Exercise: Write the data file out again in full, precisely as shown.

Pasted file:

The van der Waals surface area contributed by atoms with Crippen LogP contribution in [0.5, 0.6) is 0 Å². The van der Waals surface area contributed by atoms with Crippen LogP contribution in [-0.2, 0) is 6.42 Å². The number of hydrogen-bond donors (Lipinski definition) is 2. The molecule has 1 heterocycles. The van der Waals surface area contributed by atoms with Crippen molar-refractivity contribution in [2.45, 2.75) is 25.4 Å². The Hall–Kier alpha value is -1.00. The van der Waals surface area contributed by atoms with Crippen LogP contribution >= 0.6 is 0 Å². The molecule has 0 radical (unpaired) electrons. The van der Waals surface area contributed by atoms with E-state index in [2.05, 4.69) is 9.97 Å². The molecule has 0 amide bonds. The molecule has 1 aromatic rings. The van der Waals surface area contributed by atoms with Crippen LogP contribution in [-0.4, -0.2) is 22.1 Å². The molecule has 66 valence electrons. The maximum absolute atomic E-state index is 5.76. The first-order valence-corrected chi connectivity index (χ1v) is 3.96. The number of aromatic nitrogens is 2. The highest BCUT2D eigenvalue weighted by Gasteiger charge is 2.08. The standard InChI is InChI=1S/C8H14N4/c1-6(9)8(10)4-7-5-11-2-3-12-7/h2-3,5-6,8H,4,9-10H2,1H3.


The van der Waals surface area contributed by atoms with Crippen LogP contribution in [0.5, 0.6) is 0 Å². The van der Waals surface area contributed by atoms with Crippen LogP contribution in [-0.2, 0) is 6.42 Å². The number of hydrogen-bond donors (Lipinski definition) is 2. The molecule has 1 heterocycles. The van der Waals surface area contributed by atoms with Crippen molar-refractivity contribution in [2.45, 2.75) is 25.4 Å². The Hall–Kier alpha value is -1.00. The van der Waals surface area contributed by atoms with Crippen LogP contribution >= 0.6 is 0 Å². The molecule has 0 radical (unpaired) electrons. The van der Waals surface area contributed by atoms with E-state index in [2.05, 4.69) is 9.97 Å². The molecule has 0 amide bonds. The molecule has 1 aromatic rings. The van der Waals surface area contributed by atoms with Crippen LogP contribution in [-0.4, -0.2) is 22.1 Å². The molecule has 66 valence electrons. The maximum absolute atomic E-state index is 5.76. The first-order valence-corrected chi connectivity index (χ1v) is 3.96. The number of aromatic nitrogens is 2. The highest BCUT2D eigenvalue weighted by Gasteiger charge is 2.08. The standard InChI is InChI=1S/C8H14N4/c1-6(9)8(10)4-7-5-11-2-3-12-7/h2-3,5-6,8H,4,9-10H2,1H3.